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Machine Learning : Blog Post

When to Automate the Fulfillment Process

Part 4 in a series

Businesses provide many different types of fulfillment. Some fulfill by keeping shelves properly stocked, and then delivering from that stock. Some businesses go a step further and manufacture or assemble those products. Others provide professional services such as engineering, case management, analysis or legal services.

The fundamental problem of fulfillment can vary in complexity, but the premise is always the same: The business has to organize and deliver resources of some kind to their customers. It's the age-old adage of providing supply to meet demand.

Believe it or not, automating the process often is more alike than different. If we're offering professional services, then the "products" we are selling are simply self-renewing; every new hour means an employee has another hour of product (their time) to put up on the shelf. If we are producing those products ourselves, we have some sort of assembly process to organize. Finally, whenever we are selling physical products, we have to have a purchasing function to replenish those products as they are sold.

Therefore, let's assume that for most businesses we can generalize these operations at a high level as delivery (or scheduling), assembly and replenishment. In turn, each of these three processes involves some sort of logistical challenge, and herein we find the opportunity for automation, and the return on investment of that automation.

In this phase of the business, the benefits of automation can be more quantifiable. For example:
• What is the value of a 10 percent increase in manufacturing workers' productivity?
• What is the value of a 10 percent increase use of service workers (i.e. increased billable time)?

  • What is the value of a 10 percent increase in use of a piece of equipment?
  • What is the value of a shift reduction or reduced overtime?
  • What is the value of needing to maintain 10 percent less stock?


Unfortunately, most people consider automation of this phase of the business to be the most challenging. The nuances of scheduling human beings with variable schedules in projects with equally variable schedules can be complex. Similarly, the notion of routing work in process through even a simple manufacturing environment becomes very complicated when a particular part is out of stock unexpectedly, or a certain customer's order is suddenly given "rush" status.

Because this appears on the surface to be complex, few organizations put any significant effort into automating it. They simply push all of the order information, or all of the scheduling information, to a human. That human usually is a person with decades of experience who knows all the nuances of the various "gotchas" that any given process can throw out. This person then jumbles the information around and makes the best decisions they can. Because there is no way to know whether something better could have been achieved, management usually accepts this as being "the best we can do."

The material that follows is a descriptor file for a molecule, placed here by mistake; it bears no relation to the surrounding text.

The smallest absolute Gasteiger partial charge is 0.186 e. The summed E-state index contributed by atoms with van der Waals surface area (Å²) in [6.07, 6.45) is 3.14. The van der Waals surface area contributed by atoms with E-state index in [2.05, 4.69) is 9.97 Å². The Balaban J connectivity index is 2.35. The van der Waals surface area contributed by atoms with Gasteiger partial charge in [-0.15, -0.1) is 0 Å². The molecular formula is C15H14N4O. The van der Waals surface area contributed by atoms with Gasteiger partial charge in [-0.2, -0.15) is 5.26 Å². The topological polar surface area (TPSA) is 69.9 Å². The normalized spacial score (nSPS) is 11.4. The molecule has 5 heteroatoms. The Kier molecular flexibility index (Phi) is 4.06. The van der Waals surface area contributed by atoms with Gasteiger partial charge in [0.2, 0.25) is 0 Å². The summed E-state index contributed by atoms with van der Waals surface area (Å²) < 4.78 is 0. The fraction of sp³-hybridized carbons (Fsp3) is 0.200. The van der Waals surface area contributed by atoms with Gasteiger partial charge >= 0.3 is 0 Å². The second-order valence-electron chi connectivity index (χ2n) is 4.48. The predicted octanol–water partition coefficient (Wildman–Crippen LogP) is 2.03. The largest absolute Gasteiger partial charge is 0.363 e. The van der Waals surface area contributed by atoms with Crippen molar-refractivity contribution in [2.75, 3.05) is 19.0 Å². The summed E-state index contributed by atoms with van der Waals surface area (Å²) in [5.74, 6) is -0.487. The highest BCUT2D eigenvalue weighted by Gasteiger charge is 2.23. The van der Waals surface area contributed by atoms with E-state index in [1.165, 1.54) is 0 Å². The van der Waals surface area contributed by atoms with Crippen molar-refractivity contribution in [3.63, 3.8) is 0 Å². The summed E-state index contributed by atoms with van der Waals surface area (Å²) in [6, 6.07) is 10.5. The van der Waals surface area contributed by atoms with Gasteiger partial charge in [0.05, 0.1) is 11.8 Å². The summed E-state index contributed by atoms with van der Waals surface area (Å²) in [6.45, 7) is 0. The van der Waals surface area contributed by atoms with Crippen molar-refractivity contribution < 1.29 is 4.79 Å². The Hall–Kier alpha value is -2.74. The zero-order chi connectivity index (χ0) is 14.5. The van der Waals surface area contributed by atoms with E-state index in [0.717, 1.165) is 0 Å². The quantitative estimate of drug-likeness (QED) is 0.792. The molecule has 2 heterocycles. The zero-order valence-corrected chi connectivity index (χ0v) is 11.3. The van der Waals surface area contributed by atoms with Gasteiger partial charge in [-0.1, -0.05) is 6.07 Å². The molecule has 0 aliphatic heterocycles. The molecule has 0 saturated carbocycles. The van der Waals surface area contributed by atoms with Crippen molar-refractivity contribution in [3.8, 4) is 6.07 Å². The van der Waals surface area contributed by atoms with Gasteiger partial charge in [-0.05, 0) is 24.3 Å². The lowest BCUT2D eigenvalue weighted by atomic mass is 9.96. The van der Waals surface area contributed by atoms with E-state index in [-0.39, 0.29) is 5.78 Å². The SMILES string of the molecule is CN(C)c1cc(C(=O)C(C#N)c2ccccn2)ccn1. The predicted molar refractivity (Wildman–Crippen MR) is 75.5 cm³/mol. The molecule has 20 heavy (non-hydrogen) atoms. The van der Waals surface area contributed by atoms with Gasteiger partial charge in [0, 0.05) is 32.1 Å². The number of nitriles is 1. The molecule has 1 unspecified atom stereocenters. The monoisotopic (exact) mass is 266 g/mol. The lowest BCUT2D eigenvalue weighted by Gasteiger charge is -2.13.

The thing to remember about automating these processes is that the computer doesn't have to direct every single detail of the process. I highly recommend people to consider the value of simply providing better and more timely information to the human who makes the decisions. Rather than making decisions based on last night's data, why not update those decisions based on real-time data, or by looking at exceptions that are delivered in an automated fashion? That alone will usually yield a percentage increase in key metrics like utilization and productivity. Additionally, the value of self-directing purchasing or giving management insight into service delivery can be invaluable, especially during an economic downturn. This was originally posted on the Central Penn Business Journal Gadget Cube.

Next week I'll look at the billing process.

More Stories By Treff LaPlante

Treff LaPlante has been involved with technology for nearly 20 years. At WorkXpress, he passionately drives the vision of making customized enterprise software easy, fast, and affordable.

Prior to joining WorkXpress, Treff was director of operations for eBay's HomesDirect. While there, he created strategic relationships with Fortune 500 companies and national broker networks and began his foray into the development of flexible workflow software technologies. He served on the management team that sold HomesDirect to eBay.

During his time at Vivendi-Universal Interactive, Treff was director of strategy. In addition to M&A activities, Treff broadly applied quantitative management principles to sales, marketing, and product line functions. Treff served as the point person for the management team that sold Cendant Software to Vivendi-Universal. Earlier positions included product management and national sales trainer for Energy Design Systems, an engineering software company. Treff began his professional career as a metals trader for Randall Trading Corp, a commodities firm that specialized in bartering and transporting various metals and coal from the then-dissolving Soviet Union.

Treff received his MBA from Pepperdine University and a BS in chemical engineering from The Pennsylvania State University. http://www.workxpress.com

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